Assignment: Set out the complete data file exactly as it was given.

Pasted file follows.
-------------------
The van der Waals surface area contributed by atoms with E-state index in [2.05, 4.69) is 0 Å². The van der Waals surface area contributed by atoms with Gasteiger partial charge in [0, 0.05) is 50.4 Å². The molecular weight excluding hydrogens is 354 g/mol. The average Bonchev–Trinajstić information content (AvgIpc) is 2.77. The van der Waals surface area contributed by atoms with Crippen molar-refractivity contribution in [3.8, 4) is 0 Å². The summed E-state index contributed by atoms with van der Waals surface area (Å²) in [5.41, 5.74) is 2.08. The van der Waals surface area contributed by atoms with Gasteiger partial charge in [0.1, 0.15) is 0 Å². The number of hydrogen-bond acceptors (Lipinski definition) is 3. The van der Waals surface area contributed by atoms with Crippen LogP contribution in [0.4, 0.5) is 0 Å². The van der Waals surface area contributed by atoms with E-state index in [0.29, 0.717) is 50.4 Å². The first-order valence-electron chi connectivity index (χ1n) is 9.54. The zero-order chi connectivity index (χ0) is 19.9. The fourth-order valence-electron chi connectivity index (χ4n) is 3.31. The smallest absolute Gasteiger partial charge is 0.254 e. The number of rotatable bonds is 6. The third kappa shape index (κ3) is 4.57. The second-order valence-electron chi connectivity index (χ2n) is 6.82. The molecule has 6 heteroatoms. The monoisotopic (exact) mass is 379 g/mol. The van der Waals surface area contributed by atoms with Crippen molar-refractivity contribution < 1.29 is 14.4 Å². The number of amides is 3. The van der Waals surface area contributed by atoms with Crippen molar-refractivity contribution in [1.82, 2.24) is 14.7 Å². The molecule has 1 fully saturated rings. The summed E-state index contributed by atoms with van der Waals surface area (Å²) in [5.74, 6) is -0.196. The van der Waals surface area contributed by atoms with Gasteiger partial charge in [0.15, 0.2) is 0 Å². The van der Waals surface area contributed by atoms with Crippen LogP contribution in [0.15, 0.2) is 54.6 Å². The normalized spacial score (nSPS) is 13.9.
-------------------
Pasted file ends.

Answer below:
The van der Waals surface area contributed by atoms with E-state index in [2.05, 4.69) is 0 Å². The van der Waals surface area contributed by atoms with Gasteiger partial charge in [0, 0.05) is 50.4 Å². The molecular weight excluding hydrogens is 354 g/mol. The average Bonchev–Trinajstić information content (AvgIpc) is 2.77. The van der Waals surface area contributed by atoms with Crippen molar-refractivity contribution in [3.8, 4) is 0 Å². The summed E-state index contributed by atoms with van der Waals surface area (Å²) in [5.41, 5.74) is 2.08. The van der Waals surface area contributed by atoms with Gasteiger partial charge in [0.1, 0.15) is 0 Å². The number of hydrogen-bond acceptors (Lipinski definition) is 3. The van der Waals surface area contributed by atoms with Crippen LogP contribution in [0.4, 0.5) is 0 Å². The van der Waals surface area contributed by atoms with E-state index in [0.29, 0.717) is 50.4 Å². The first-order valence-electron chi connectivity index (χ1n) is 9.54. The zero-order chi connectivity index (χ0) is 19.9. The fourth-order valence-electron chi connectivity index (χ4n) is 3.31. The smallest absolute Gasteiger partial charge is 0.254 e. The number of rotatable bonds is 6. The third kappa shape index (κ3) is 4.57. The second-order valence-electron chi connectivity index (χ2n) is 6.82. The molecule has 6 heteroatoms. The monoisotopic (exact) mass is 379 g/mol. The van der Waals surface area contributed by atoms with Crippen molar-refractivity contribution < 1.29 is 14.4 Å². The number of amides is 3. The van der Waals surface area contributed by atoms with Crippen molar-refractivity contribution in [1.82, 2.24) is 14.7 Å². The molecule has 1 fully saturated rings. The summed E-state index contributed by atoms with van der Waals surface area (Å²) in [5.74, 6) is -0.196. The van der Waals surface area contributed by atoms with Gasteiger partial charge in [0.15, 0.2) is 0 Å². The van der Waals surface area contributed by atoms with Crippen LogP contribution in [0.15, 0.2) is 54.6 Å². The normalized spacial score (nSPS) is 13.9.